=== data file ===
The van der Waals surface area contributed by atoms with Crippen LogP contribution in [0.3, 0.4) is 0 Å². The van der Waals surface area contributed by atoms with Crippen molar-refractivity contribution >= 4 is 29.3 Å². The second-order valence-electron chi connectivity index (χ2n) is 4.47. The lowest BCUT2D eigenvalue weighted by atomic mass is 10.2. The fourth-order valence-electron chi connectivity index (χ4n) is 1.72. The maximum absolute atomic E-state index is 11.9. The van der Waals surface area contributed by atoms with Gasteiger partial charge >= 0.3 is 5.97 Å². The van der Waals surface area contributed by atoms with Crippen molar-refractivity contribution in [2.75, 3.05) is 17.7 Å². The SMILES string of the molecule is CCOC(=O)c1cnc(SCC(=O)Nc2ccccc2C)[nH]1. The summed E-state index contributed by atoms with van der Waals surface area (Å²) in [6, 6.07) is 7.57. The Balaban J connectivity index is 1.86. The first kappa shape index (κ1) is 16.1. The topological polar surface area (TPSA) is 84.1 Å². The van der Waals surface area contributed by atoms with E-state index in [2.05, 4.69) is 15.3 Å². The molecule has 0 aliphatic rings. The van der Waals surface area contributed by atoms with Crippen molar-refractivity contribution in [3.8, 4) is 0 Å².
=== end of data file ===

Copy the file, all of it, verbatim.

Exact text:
The van der Waals surface area contributed by atoms with Crippen LogP contribution in [0.3, 0.4) is 0 Å². The van der Waals surface area contributed by atoms with Crippen molar-refractivity contribution >= 4 is 29.3 Å². The second-order valence-electron chi connectivity index (χ2n) is 4.47. The lowest BCUT2D eigenvalue weighted by atomic mass is 10.2. The fourth-order valence-electron chi connectivity index (χ4n) is 1.72. The maximum absolute atomic E-state index is 11.9. The van der Waals surface area contributed by atoms with Gasteiger partial charge >= 0.3 is 5.97 Å². The van der Waals surface area contributed by atoms with Crippen molar-refractivity contribution in [2.75, 3.05) is 17.7 Å². The SMILES string of the molecule is CCOC(=O)c1cnc(SCC(=O)Nc2ccccc2C)[nH]1. The summed E-state index contributed by atoms with van der Waals surface area (Å²) in [6, 6.07) is 7.57. The Balaban J connectivity index is 1.86. The first kappa shape index (κ1) is 16.1. The topological polar surface area (TPSA) is 84.1 Å². The van der Waals surface area contributed by atoms with E-state index in [2.05, 4.69) is 15.3 Å². The molecule has 0 aliphatic rings. The van der Waals surface area contributed by atoms with Crippen molar-refractivity contribution in [3.8, 4) is 0 Å².